Ozone producer 226 is connected to an electric D.C. power supply 227 comprising batteries connected in series. Conductor lines 228 and 229 electrically couple power supply 227 to ozone producer 226. A three way switch 231 in line 229 connects ozone products 226 to power supply 227 or an A.C. to D.C. adapter 232. Adapter 232 has a pair of prongs or fingers 233 for connecting adapter 232 to conventional A.C. electric power.
As shown in FIG. 29, ozone deodorizer 200 is located within an air blower 234 having a housing 236 surrounding an interior chamber 237. The front of housing 236 has an air intake panel 238 located in front of fan or air blower (not shown). The fan draws air through intake panel 238, moves air through chamber 237, and discharges air and ozone into a hose or conduit 239. Hose 239 can be connected to a dryer, such as a bag container, housing or cabinet used to dry objects and clothing. The motor for driving the fan is connected to an ON/OFF timer 241. The electric power supply for the motor can also be used to supply power top ozone producer 226 so that ozone is produced when the motor operates the fan.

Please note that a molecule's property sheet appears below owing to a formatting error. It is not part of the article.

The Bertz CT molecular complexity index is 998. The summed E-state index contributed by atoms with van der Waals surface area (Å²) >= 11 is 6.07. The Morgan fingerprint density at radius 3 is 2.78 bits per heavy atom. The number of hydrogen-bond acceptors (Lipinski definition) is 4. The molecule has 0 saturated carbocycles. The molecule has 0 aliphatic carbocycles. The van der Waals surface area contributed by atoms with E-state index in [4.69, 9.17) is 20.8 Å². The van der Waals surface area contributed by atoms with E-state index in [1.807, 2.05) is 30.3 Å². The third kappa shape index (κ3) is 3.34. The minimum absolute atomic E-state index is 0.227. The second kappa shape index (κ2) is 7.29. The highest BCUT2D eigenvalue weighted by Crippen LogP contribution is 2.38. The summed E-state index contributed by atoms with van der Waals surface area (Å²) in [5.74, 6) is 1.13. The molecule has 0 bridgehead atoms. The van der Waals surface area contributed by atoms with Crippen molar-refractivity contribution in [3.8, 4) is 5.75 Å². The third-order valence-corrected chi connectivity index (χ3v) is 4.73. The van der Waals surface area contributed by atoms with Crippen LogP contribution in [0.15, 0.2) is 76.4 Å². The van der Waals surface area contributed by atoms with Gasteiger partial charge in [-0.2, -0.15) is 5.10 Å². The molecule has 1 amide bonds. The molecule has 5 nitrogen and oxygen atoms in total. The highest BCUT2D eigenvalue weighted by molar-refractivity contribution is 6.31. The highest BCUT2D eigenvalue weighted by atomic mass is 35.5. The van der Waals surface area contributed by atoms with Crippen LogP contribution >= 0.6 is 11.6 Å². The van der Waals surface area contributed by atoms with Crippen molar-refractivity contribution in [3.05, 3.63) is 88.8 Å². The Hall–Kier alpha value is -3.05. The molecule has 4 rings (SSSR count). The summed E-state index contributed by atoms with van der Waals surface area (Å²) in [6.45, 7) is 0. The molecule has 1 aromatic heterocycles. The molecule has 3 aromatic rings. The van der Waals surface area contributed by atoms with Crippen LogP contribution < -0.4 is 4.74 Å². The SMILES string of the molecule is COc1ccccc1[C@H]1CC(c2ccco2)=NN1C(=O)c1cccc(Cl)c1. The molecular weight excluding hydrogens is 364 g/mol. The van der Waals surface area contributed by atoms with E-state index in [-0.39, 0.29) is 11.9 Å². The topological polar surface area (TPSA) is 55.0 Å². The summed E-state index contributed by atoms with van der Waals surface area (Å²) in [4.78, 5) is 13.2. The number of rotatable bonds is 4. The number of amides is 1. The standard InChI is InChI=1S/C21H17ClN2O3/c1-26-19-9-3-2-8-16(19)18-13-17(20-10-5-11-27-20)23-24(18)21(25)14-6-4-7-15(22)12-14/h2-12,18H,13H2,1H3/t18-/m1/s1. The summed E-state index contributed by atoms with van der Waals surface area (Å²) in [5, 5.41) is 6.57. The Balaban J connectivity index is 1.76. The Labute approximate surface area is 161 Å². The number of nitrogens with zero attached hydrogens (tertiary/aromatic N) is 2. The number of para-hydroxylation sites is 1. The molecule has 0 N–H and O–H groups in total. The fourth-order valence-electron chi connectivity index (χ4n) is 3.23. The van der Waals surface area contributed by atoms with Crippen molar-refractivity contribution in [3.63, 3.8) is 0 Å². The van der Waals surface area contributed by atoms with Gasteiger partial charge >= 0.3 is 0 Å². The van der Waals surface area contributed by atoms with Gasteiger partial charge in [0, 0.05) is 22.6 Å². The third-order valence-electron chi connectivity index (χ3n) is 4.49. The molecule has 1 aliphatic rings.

The bag herein described are elongated horizontal sport and equipment bags. The bags of the invention can have an upright or vertical orientation having tops that include hanger bars to hold the bags on a fixed rod or support. The air distributors including upright air tubes are located at the bottom of the bags. One or more of the walls of the bags have zippers or other releaseable fasteners that allow equipment and clothing to be placed in and removed from the interiors of the bag. Blowers and air pumps are used to supply air to the bags. Filters mounted on the bags remove odors and foreign materials from the air moving through the filters into the external atmosphere.
While there has been shown and descried preferred embodiments of the bag, air distributor, ozone generators and air filters of the invention, it is understood that changes in the structures, materials, and arrangement of structures can be made by a person skilled in the art without departing from the invention. The invention is defined in the following claims.
|Cited Patent||Filing date||Publication date||Applicant||Title|
|US3432939 *||Nov 23, 1966||Mar 18, 1969||Central Quality Ind Inc||Portable clothes dryer|
|US3487557 *||Feb 5, 1968||Jan 6, 1970||Linstead Lorraine A||Sweater drier|
|US3513564 *||Mar 21, 1968||May 26, 1970||Gramprie Robert D||Garment,boot and mitten dryer|
|US3577650 *||Feb 18, 1969||May 4, 1971||Brahm Harry||Portable and collapsible clothes drier receptacle|
|US3626602 *||Jul 13, 1970||Dec 14, 1971||Glowacki John||Collapsible clothes dryer|